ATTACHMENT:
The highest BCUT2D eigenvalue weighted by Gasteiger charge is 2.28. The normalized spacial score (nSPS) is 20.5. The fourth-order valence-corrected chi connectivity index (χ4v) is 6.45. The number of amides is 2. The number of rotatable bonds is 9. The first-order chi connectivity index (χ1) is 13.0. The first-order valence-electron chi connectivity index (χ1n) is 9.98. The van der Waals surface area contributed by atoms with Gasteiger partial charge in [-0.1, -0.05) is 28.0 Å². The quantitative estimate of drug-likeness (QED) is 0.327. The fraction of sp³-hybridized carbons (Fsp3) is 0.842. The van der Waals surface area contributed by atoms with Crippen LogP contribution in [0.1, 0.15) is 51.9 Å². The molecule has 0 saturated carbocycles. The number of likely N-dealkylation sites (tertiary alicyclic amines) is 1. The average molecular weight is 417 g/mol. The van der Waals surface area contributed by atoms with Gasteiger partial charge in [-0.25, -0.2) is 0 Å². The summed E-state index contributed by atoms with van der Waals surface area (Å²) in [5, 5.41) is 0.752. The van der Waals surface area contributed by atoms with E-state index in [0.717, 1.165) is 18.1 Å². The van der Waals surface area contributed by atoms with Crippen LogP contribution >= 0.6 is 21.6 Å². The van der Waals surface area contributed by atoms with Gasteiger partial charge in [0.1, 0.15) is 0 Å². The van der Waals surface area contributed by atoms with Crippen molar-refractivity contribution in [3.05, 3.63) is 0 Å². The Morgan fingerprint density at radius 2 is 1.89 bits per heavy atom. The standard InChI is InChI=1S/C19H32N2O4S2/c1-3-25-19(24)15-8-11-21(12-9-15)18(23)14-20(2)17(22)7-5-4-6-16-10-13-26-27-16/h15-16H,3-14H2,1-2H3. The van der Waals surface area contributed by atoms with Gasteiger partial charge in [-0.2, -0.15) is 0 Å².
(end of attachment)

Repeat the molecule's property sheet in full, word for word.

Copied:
The highest BCUT2D eigenvalue weighted by Gasteiger charge is 2.28. The normalized spacial score (nSPS) is 20.5. The fourth-order valence-corrected chi connectivity index (χ4v) is 6.45. The number of amides is 2. The number of rotatable bonds is 9. The first-order chi connectivity index (χ1) is 13.0. The first-order valence-electron chi connectivity index (χ1n) is 9.98. The van der Waals surface area contributed by atoms with Gasteiger partial charge in [-0.1, -0.05) is 28.0 Å². The quantitative estimate of drug-likeness (QED) is 0.327. The fraction of sp³-hybridized carbons (Fsp3) is 0.842. The van der Waals surface area contributed by atoms with Crippen LogP contribution in [0.1, 0.15) is 51.9 Å². The molecule has 0 saturated carbocycles. The number of likely N-dealkylation sites (tertiary alicyclic amines) is 1. The average molecular weight is 417 g/mol. The van der Waals surface area contributed by atoms with Gasteiger partial charge in [-0.25, -0.2) is 0 Å². The summed E-state index contributed by atoms with van der Waals surface area (Å²) in [5, 5.41) is 0.752. The van der Waals surface area contributed by atoms with E-state index in [0.717, 1.165) is 18.1 Å². The van der Waals surface area contributed by atoms with Crippen LogP contribution >= 0.6 is 21.6 Å². The van der Waals surface area contributed by atoms with Gasteiger partial charge in [0.1, 0.15) is 0 Å². The van der Waals surface area contributed by atoms with Crippen molar-refractivity contribution in [3.05, 3.63) is 0 Å². The Morgan fingerprint density at radius 2 is 1.89 bits per heavy atom. The standard InChI is InChI=1S/C19H32N2O4S2/c1-3-25-19(24)15-8-11-21(12-9-15)18(23)14-20(2)17(22)7-5-4-6-16-10-13-26-27-16/h15-16H,3-14H2,1-2H3. The van der Waals surface area contributed by atoms with Gasteiger partial charge in [-0.2, -0.15) is 0 Å².